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1/25/2018 7:38:29 AM
Posted: 5/23/2002 2:51:17 PM EST
I'm an active 3 gun shooter and have shot some more rigorous invitation only "tactical" matches. I consider myself to be a safe shooter/competitor - it's not that I'm super skilled or super confident, I just always take a moment to remind myself what each sitation requires in order to remain safe. I do not let the "need for speed" become my driving factor - I can clear a jam in a heartbeat, but when equipment breaks or something really out of the ordinary happens I back off and slow down. I have observed this same behavior in top shooters (I'm aspiring, but not there yet). My regular group of shooters is also very safety oriented, as are most competitive shooters. Rarely do you find a Highpower, IPSC, PPC, Bullseye or other type of competitive shooter that is not continuously focused on safety. On the other hand some "gun guys", you know the type - they talk the talk, but their gun handling skills and safety just isn't there. A pleasant day at the range becomes suddenly very stressful when you have to continuously watch the guy next to you to ensure he's not pointing his muzzle in your direction or shooting a rocks down range, etc. The liberal crowd keeps driving for more gun control, personally I'd like to see gun safety/handling taught in middle/high school. Thoughts? Ryan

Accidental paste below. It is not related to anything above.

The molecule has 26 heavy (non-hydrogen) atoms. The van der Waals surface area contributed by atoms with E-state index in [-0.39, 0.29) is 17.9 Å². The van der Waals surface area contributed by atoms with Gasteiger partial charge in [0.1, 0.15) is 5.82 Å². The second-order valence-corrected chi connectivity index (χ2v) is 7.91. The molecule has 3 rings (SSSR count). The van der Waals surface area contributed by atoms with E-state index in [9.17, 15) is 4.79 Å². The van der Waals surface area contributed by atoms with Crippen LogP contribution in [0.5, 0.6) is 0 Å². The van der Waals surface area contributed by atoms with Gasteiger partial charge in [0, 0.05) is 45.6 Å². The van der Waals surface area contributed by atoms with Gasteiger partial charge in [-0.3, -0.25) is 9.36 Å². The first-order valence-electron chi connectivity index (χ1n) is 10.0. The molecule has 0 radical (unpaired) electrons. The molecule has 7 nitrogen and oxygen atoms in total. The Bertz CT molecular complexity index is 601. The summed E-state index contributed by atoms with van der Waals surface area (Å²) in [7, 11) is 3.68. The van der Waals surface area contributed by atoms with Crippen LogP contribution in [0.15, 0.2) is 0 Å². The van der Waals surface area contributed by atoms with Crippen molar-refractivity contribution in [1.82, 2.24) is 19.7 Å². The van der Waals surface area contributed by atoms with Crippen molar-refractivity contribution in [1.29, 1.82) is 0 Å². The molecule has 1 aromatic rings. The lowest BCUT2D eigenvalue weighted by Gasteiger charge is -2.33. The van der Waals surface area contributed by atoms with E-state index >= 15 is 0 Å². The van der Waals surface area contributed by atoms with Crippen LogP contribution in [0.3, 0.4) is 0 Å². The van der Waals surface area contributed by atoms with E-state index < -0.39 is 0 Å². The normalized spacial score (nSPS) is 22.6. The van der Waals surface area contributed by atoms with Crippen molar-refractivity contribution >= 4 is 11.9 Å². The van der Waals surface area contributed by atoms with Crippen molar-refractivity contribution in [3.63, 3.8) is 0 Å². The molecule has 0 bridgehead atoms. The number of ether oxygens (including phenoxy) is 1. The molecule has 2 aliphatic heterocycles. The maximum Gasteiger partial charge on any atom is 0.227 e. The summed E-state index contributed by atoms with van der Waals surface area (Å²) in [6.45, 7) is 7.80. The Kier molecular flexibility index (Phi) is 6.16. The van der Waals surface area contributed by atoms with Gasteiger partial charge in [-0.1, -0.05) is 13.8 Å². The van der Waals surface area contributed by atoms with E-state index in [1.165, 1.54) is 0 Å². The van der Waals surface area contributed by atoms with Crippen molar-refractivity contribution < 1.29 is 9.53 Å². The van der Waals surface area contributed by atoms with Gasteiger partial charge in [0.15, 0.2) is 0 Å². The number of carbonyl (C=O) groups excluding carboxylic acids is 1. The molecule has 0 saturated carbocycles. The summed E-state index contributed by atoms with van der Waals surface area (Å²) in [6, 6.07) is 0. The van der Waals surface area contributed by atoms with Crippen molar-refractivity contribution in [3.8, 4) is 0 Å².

Link Posted: 5/23/2002 2:56:47 PM EST
Every now and then, even at one of the more select competitions where everyone should be plenty qualified and safety minded - someone will break the 180 or sweep themselves. I've seen some top shooters do this and they just accept it and move on. Some average shooters take it just as well. Others try to fight with the RO. I don't understand the mindset that says "I did something unsafe, but I should just be forgiven and allowed to continue." I'm beginning to ramble a little, but I feel strongly that gun handling, even amongst LEOs is not stressed enough. This becomes painfully obvious with reports of officer's firearms going off under stress - we all understand that the officer had their finger on the trigger and under stress began to squeeze. Ryan
Link Posted: 5/23/2002 4:15:24 PM EST
My gun handling skills were ok, but not that great. I'd point the gun away from people, but still put my finger on the trigger because no one had ever taught me otherwise and it just seemed natural to do so. I learned quickly after being around some safety concious guys and after taking my concealed carry class. And living in Texas, most gun guys are just hunters or some weird form of psycho redneck. At a gun show last year I almost got beaned in the bead by some moron holding an AK-47 over his shoulder, parallel to the ground. He turned around and nearly clocked me with it. God Bless Texas
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